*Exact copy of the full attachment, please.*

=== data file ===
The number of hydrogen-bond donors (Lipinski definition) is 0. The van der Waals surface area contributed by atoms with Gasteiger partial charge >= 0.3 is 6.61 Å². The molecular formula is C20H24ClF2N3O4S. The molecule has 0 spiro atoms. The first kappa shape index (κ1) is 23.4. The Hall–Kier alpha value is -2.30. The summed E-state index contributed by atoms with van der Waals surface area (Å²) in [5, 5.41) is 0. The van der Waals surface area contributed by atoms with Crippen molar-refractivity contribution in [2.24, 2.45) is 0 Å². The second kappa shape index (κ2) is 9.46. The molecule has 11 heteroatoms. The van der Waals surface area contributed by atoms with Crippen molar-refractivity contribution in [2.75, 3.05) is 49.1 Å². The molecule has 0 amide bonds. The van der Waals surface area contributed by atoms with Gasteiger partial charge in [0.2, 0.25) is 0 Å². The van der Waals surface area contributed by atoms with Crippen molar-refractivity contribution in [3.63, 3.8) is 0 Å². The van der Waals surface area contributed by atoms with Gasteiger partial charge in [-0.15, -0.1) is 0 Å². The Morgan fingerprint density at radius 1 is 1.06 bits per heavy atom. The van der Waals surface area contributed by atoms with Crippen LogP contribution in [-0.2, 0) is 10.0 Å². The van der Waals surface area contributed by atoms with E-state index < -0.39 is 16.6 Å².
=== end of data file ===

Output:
The number of hydrogen-bond donors (Lipinski definition) is 0. The van der Waals surface area contributed by atoms with Gasteiger partial charge >= 0.3 is 6.61 Å². The molecular formula is C20H24ClF2N3O4S. The molecule has 0 spiro atoms. The first kappa shape index (κ1) is 23.4. The Hall–Kier alpha value is -2.30. The summed E-state index contributed by atoms with van der Waals surface area (Å²) in [5, 5.41) is 0. The van der Waals surface area contributed by atoms with Crippen molar-refractivity contribution in [2.24, 2.45) is 0 Å². The second kappa shape index (κ2) is 9.46. The molecule has 11 heteroatoms. The van der Waals surface area contributed by atoms with Crippen molar-refractivity contribution in [2.75, 3.05) is 49.1 Å². The molecule has 0 amide bonds. The van der Waals surface area contributed by atoms with Gasteiger partial charge in [0.2, 0.25) is 0 Å². The van der Waals surface area contributed by atoms with Crippen molar-refractivity contribution in [3.63, 3.8) is 0 Å². The van der Waals surface area contributed by atoms with Gasteiger partial charge in [-0.15, -0.1) is 0 Å². The Morgan fingerprint density at radius 1 is 1.06 bits per heavy atom. The van der Waals surface area contributed by atoms with Crippen LogP contribution in [-0.2, 0) is 10.0 Å². The van der Waals surface area contributed by atoms with E-state index < -0.39 is 16.6 Å².